Across the Page: Books for the New Year

Beatrice’s childhood friend, Faye, is not necessarily much better for her. Their relationship is described as "torturous," and their intimate past is vague. Although Faye is in love with Beatrice, it is not clear whether the feelings have ever been returned. But Ned is certainly suspicious when he notices how quickly Beatrice becomes aroused after she returns from brunch with Faye.

While Ned is slowly gaining recognition for his art and actress Faye has landed a role as a seductress on As the World Turns, Beatrice is falling apart. She drinks too much. She has completed all of her classes but has not officially graduated from college because of an unfinished senior thesis titled, "Either/Or: Søren Kierkegaard/Simone Weil." She thinks about the two philosophers constantly, but is unable to organize her thoughts. She dreams of becoming a writer but doesn’t write.

Throughout her life Beatrice has relied on other people to make her feel whole. But she begins to see that there is little security in all of this "love," with everyone projecting onto her who they think she is or need her to be. Before is less about Beatrice’s journey toward this understanding and more about what she does once she arrives.

At times Spanidou’s prose reads like Hemingway in its sparseness: "The waiter brought their drinks, and they drank in silence." At others it is almost Whitmanesque, encompassing love, self, war, art and the city: "It was inside her like a hollow reed, which pain made desperately sing, I—I—I. …”

Before is the first novel in seven years for Spanidou, author of God’s Snake and Fear, and it was well worth the wait.

The Lost Garden by Helen Humphreys (Norton)

"Grief moves us like love,” believes Gwen Davis, narrator of Helen Humphreys’ lyrical novel The Lost Garden. "Grief is love, I suppose. Love as a backwards glance.”

In The Lost Garden, Gwen is glancing backward at the first few months she spent volunteering for the Women’s Land Army at a requisitioned estate in Devon during World War II. She has escaped the blitz in London: "Every day the landscape is radically altered. Houses become holes. Solids become spaces. Anything can disappear overnight. How can love survive this fact?”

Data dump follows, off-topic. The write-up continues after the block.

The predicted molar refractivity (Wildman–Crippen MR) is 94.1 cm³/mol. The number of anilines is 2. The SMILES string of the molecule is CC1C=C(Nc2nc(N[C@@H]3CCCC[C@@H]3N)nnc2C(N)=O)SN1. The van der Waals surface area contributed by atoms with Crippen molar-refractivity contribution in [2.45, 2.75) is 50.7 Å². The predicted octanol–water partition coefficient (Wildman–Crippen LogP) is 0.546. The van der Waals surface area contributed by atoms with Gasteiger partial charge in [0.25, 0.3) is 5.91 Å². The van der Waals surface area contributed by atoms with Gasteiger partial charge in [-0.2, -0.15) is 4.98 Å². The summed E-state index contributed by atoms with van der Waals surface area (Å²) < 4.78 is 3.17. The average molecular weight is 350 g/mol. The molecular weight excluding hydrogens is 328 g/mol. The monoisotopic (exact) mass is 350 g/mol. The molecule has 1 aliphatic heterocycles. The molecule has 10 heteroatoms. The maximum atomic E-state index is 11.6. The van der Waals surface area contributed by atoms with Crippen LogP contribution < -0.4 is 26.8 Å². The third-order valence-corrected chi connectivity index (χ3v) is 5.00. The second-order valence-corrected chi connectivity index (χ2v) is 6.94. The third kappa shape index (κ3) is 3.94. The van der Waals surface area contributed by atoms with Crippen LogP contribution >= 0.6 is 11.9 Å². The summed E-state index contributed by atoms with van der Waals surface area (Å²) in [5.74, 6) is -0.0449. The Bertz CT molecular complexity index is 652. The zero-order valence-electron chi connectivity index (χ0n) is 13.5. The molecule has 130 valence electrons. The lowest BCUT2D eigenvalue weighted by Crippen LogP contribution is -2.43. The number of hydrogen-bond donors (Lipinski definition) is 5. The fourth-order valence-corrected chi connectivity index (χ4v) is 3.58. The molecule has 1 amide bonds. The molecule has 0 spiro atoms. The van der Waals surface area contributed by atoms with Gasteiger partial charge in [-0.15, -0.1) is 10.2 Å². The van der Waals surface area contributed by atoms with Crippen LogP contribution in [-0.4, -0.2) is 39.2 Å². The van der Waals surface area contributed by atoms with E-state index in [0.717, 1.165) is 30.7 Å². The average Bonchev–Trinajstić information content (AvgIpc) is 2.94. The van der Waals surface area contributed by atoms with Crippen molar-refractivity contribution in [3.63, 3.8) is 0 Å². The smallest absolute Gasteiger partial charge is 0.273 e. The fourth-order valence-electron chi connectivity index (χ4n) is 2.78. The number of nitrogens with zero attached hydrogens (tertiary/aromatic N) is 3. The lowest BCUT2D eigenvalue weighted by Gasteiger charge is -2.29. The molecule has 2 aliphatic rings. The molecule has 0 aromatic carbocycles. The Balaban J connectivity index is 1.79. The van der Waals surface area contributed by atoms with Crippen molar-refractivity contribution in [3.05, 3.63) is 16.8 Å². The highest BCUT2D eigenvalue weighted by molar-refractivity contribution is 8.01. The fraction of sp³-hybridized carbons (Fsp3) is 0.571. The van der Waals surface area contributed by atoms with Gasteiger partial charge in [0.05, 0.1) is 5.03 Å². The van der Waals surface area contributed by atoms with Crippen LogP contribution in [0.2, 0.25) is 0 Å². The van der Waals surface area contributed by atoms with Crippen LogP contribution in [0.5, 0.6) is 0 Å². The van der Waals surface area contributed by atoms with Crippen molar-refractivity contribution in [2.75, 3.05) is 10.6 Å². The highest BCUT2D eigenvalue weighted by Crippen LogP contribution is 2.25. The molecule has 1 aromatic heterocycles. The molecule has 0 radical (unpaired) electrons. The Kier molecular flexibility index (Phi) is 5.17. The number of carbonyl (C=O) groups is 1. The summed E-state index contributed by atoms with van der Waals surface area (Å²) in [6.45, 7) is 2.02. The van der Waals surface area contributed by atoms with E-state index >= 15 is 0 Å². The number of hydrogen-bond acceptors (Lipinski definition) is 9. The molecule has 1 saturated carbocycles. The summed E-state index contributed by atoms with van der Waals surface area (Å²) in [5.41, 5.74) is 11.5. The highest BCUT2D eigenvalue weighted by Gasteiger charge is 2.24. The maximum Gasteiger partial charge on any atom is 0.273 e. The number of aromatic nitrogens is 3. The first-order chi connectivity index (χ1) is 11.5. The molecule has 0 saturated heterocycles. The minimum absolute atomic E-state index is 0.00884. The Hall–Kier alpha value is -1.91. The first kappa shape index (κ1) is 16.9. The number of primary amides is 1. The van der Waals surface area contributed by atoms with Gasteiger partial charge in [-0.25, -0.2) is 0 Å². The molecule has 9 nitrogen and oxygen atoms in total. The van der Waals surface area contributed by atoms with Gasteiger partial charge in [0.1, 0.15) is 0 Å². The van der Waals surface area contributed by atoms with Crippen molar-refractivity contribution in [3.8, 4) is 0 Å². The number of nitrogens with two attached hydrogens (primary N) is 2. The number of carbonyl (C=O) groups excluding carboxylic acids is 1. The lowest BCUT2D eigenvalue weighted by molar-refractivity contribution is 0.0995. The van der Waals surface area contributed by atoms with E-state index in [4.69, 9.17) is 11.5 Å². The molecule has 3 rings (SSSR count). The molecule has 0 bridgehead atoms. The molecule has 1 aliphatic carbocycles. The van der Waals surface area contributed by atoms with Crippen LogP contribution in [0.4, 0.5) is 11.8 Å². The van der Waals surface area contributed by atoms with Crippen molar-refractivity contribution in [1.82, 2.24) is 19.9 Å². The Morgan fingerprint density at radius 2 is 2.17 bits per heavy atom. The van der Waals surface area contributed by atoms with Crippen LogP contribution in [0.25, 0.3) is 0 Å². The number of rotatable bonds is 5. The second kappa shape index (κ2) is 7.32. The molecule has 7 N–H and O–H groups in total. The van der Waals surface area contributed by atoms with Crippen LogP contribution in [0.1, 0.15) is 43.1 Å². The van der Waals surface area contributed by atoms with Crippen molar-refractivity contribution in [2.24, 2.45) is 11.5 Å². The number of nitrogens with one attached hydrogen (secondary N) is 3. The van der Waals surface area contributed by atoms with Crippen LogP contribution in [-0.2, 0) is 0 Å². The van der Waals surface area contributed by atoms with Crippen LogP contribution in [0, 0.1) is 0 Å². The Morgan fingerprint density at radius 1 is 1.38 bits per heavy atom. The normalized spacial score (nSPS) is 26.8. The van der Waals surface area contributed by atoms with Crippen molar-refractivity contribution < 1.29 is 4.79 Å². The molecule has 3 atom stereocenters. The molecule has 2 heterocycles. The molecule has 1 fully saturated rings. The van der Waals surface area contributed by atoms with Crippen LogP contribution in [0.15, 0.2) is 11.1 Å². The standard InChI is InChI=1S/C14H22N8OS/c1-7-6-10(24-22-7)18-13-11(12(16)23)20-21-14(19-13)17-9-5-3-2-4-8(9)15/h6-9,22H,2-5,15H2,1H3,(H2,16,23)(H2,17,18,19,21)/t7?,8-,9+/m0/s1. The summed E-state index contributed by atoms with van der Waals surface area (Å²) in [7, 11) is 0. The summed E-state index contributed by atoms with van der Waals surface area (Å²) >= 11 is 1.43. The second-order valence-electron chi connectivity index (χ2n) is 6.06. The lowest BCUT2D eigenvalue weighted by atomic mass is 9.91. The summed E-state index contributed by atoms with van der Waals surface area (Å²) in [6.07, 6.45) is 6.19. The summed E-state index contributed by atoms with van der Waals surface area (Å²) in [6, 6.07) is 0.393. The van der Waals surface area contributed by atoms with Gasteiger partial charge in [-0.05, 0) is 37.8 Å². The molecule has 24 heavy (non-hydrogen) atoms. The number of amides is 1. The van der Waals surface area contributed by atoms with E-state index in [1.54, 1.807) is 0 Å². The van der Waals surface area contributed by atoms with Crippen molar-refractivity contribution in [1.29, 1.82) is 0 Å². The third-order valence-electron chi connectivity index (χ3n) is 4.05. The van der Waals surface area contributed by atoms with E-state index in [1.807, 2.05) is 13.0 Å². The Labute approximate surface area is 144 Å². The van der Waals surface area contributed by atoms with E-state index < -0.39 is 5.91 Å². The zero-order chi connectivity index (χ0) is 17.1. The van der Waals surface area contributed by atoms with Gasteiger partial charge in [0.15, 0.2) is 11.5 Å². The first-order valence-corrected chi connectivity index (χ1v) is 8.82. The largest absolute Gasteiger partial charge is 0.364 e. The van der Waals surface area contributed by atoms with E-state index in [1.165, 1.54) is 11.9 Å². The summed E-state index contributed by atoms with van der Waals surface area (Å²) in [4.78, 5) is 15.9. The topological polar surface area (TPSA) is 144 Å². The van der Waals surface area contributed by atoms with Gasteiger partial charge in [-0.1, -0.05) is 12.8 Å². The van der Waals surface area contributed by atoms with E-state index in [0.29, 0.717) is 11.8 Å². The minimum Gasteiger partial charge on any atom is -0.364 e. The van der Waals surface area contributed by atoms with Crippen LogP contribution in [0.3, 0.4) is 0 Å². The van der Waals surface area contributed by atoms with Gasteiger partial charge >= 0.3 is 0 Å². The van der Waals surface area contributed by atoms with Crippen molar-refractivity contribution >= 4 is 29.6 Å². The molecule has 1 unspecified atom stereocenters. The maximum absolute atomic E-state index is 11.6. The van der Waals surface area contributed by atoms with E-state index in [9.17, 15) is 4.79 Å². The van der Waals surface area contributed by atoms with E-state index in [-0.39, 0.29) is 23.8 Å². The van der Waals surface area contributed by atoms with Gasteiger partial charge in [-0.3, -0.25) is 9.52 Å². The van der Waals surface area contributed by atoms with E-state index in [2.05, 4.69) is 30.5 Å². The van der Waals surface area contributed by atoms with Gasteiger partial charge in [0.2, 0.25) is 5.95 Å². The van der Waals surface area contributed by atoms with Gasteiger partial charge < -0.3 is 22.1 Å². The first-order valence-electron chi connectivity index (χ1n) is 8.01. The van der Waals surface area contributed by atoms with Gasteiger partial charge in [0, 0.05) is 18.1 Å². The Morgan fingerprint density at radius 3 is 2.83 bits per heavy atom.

One of the many things that preoccupies her is the discovery of a lost garden on the estate. She learns from the dedication that the garden is organized like a relationship, in three parts: longing, loss and faith .

Gwen is not only obsessed with the garden but also with the recent report that Virginia Woolf has gone missing. She believes she saw Woolf walking in London years before and is now haunted by that memory, by her regret that she did not approach the author.

To soothe her regret, Gwen writes letters to Woolf — letters filled with admiration for To The Lighthouse, as well as with her thoughts on the brutality of war. Through much of the novel Gwen lives inside her head, preferring to spend time alone, cultivating and restoring the secret garden or composing unsent letters to Woolf.

Ultimately she would do just about anything to avoid having to connect with another human being, something she feels incapable of doing. On the estate, however, far from the drone of warplanes, Gwen finally finds the time, and the quiet, to reflect on her loneliness.

A significant part of Gwen’s reflection comes from meeting Jane, a fellow volunteer whose fiancé is a pilot missing in action. Jane manages to see past Gwen’s tough, misanthropic exterior — an exterior built, in part, by maternal rejection.

And then there’s Raley, commanding officer of the Canadian regiment stationed at the estate. Like Jane, Raley reaches out to Gwen, and the two form a powerful bond that forces them both out of isolation.

Both relationships involve risk and reward, love returned and love unrequited. But in the end, after a lifetime of withdrawal, Gwen finally learns what it means to engage. The Lost Garden is a beautiful meditation on love — what it means to live with it and without it.

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